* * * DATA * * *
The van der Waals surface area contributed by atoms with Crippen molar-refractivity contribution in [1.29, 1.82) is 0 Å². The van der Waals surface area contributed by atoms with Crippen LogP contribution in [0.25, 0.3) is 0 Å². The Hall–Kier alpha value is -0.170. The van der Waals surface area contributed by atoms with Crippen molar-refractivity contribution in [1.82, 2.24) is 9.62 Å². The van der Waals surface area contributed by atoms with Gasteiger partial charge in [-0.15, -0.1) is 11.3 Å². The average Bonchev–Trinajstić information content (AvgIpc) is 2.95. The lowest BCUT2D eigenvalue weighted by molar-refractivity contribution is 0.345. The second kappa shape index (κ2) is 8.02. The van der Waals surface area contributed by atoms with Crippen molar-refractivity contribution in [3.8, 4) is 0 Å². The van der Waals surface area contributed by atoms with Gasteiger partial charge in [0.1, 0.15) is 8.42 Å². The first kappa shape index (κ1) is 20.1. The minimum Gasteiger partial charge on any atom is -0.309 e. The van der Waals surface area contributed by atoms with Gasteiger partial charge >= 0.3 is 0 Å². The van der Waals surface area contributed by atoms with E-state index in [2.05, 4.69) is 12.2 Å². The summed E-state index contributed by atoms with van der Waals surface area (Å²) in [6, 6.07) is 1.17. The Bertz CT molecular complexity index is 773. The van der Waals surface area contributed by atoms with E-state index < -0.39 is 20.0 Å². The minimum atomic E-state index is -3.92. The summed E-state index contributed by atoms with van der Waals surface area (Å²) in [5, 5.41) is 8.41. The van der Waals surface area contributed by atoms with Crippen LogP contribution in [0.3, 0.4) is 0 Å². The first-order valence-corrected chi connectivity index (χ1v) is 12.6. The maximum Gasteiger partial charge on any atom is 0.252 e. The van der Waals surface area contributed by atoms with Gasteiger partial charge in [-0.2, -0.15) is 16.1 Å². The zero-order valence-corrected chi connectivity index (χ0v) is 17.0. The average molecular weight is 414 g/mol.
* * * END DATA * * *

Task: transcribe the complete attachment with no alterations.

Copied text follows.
The van der Waals surface area contributed by atoms with Crippen molar-refractivity contribution in [1.29, 1.82) is 0 Å². The van der Waals surface area contributed by atoms with Crippen LogP contribution in [0.25, 0.3) is 0 Å². The Hall–Kier alpha value is -0.170. The van der Waals surface area contributed by atoms with Crippen molar-refractivity contribution in [1.82, 2.24) is 9.62 Å². The van der Waals surface area contributed by atoms with Gasteiger partial charge in [-0.15, -0.1) is 11.3 Å². The average Bonchev–Trinajstić information content (AvgIpc) is 2.95. The lowest BCUT2D eigenvalue weighted by molar-refractivity contribution is 0.345. The second kappa shape index (κ2) is 8.02. The van der Waals surface area contributed by atoms with Crippen molar-refractivity contribution in [3.8, 4) is 0 Å². The van der Waals surface area contributed by atoms with Gasteiger partial charge in [0.1, 0.15) is 8.42 Å². The first kappa shape index (κ1) is 20.1. The minimum Gasteiger partial charge on any atom is -0.309 e. The van der Waals surface area contributed by atoms with Gasteiger partial charge >= 0.3 is 0 Å². The van der Waals surface area contributed by atoms with E-state index in [2.05, 4.69) is 12.2 Å². The summed E-state index contributed by atoms with van der Waals surface area (Å²) in [6, 6.07) is 1.17. The Bertz CT molecular complexity index is 773. The van der Waals surface area contributed by atoms with E-state index < -0.39 is 20.0 Å². The minimum atomic E-state index is -3.92. The summed E-state index contributed by atoms with van der Waals surface area (Å²) in [5, 5.41) is 8.41. The van der Waals surface area contributed by atoms with Crippen LogP contribution in [0.3, 0.4) is 0 Å². The first-order valence-corrected chi connectivity index (χ1v) is 12.6. The maximum Gasteiger partial charge on any atom is 0.252 e. The van der Waals surface area contributed by atoms with Gasteiger partial charge in [-0.2, -0.15) is 16.1 Å². The zero-order valence-corrected chi connectivity index (χ0v) is 17.0. The average molecular weight is 414 g/mol.